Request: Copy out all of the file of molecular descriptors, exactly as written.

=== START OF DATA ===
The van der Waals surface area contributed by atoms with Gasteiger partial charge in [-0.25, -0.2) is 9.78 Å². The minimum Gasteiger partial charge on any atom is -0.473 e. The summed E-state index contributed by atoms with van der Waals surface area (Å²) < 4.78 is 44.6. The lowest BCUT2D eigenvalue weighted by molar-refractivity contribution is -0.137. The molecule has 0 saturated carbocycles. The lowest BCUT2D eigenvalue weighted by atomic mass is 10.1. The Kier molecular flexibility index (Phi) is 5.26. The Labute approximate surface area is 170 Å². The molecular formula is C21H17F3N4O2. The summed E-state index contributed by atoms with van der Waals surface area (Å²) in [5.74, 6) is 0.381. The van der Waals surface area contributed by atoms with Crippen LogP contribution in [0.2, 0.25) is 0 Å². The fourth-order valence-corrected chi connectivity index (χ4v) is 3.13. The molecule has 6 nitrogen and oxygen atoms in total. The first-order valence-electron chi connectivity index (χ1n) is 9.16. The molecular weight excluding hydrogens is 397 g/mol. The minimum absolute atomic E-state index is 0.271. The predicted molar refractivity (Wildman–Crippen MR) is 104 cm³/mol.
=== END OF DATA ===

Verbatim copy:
The van der Waals surface area contributed by atoms with Gasteiger partial charge in [-0.25, -0.2) is 9.78 Å². The minimum Gasteiger partial charge on any atom is -0.473 e. The summed E-state index contributed by atoms with van der Waals surface area (Å²) < 4.78 is 44.6. The lowest BCUT2D eigenvalue weighted by molar-refractivity contribution is -0.137. The molecule has 0 saturated carbocycles. The lowest BCUT2D eigenvalue weighted by atomic mass is 10.1. The Kier molecular flexibility index (Phi) is 5.26. The Labute approximate surface area is 170 Å². The molecular formula is C21H17F3N4O2. The summed E-state index contributed by atoms with van der Waals surface area (Å²) in [5.74, 6) is 0.381. The van der Waals surface area contributed by atoms with Crippen LogP contribution in [0.2, 0.25) is 0 Å². The fourth-order valence-corrected chi connectivity index (χ4v) is 3.13. The molecule has 6 nitrogen and oxygen atoms in total. The first-order valence-electron chi connectivity index (χ1n) is 9.16. The molecular weight excluding hydrogens is 397 g/mol. The minimum absolute atomic E-state index is 0.271. The predicted molar refractivity (Wildman–Crippen MR) is 104 cm³/mol.